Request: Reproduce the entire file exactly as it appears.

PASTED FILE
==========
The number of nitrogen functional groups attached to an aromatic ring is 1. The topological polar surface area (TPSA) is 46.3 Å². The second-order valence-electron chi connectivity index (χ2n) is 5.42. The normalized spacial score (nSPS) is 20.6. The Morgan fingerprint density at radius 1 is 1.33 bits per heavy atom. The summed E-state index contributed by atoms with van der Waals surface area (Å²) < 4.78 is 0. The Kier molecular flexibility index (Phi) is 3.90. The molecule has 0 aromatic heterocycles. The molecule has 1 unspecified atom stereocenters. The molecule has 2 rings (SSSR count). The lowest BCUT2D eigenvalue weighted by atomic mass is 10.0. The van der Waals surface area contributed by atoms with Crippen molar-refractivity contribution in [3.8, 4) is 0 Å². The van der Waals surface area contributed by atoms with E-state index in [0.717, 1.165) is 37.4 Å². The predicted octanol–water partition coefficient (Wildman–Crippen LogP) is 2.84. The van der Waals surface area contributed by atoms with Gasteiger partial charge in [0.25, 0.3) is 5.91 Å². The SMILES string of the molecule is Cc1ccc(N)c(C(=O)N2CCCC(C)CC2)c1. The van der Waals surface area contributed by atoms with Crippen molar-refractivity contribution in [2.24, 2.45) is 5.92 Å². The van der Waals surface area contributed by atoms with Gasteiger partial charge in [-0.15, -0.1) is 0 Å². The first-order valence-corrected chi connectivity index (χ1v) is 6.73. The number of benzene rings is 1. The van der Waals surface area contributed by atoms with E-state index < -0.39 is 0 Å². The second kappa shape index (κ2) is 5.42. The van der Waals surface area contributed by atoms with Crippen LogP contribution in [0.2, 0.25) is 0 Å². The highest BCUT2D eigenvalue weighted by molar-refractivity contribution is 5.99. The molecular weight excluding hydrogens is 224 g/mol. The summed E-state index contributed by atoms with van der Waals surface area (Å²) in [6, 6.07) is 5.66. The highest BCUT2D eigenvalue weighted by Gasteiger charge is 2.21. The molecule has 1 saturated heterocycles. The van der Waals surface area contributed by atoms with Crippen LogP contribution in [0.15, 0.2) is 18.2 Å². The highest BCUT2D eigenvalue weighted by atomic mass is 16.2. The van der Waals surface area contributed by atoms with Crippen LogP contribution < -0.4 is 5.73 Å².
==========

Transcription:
The number of nitrogen functional groups attached to an aromatic ring is 1. The topological polar surface area (TPSA) is 46.3 Å². The second-order valence-electron chi connectivity index (χ2n) is 5.42. The normalized spacial score (nSPS) is 20.6. The Morgan fingerprint density at radius 1 is 1.33 bits per heavy atom. The summed E-state index contributed by atoms with van der Waals surface area (Å²) < 4.78 is 0. The Kier molecular flexibility index (Phi) is 3.90. The molecule has 0 aromatic heterocycles. The molecule has 1 unspecified atom stereocenters. The molecule has 2 rings (SSSR count). The lowest BCUT2D eigenvalue weighted by atomic mass is 10.0. The van der Waals surface area contributed by atoms with Crippen molar-refractivity contribution in [3.8, 4) is 0 Å². The van der Waals surface area contributed by atoms with E-state index in [0.717, 1.165) is 37.4 Å². The predicted octanol–water partition coefficient (Wildman–Crippen LogP) is 2.84. The van der Waals surface area contributed by atoms with Gasteiger partial charge in [0.25, 0.3) is 5.91 Å². The SMILES string of the molecule is Cc1ccc(N)c(C(=O)N2CCCC(C)CC2)c1. The van der Waals surface area contributed by atoms with Crippen molar-refractivity contribution in [2.24, 2.45) is 5.92 Å². The van der Waals surface area contributed by atoms with Gasteiger partial charge in [-0.15, -0.1) is 0 Å². The first-order valence-corrected chi connectivity index (χ1v) is 6.73. The number of benzene rings is 1. The van der Waals surface area contributed by atoms with E-state index < -0.39 is 0 Å². The second kappa shape index (κ2) is 5.42. The van der Waals surface area contributed by atoms with Crippen LogP contribution in [0.2, 0.25) is 0 Å². The highest BCUT2D eigenvalue weighted by molar-refractivity contribution is 5.99. The molecular weight excluding hydrogens is 224 g/mol. The summed E-state index contributed by atoms with van der Waals surface area (Å²) in [6, 6.07) is 5.66. The highest BCUT2D eigenvalue weighted by Gasteiger charge is 2.21. The molecule has 1 saturated heterocycles. The van der Waals surface area contributed by atoms with Crippen LogP contribution in [0.15, 0.2) is 18.2 Å². The highest BCUT2D eigenvalue weighted by atomic mass is 16.2. The van der Waals surface area contributed by atoms with Crippen LogP contribution < -0.4 is 5.73 Å².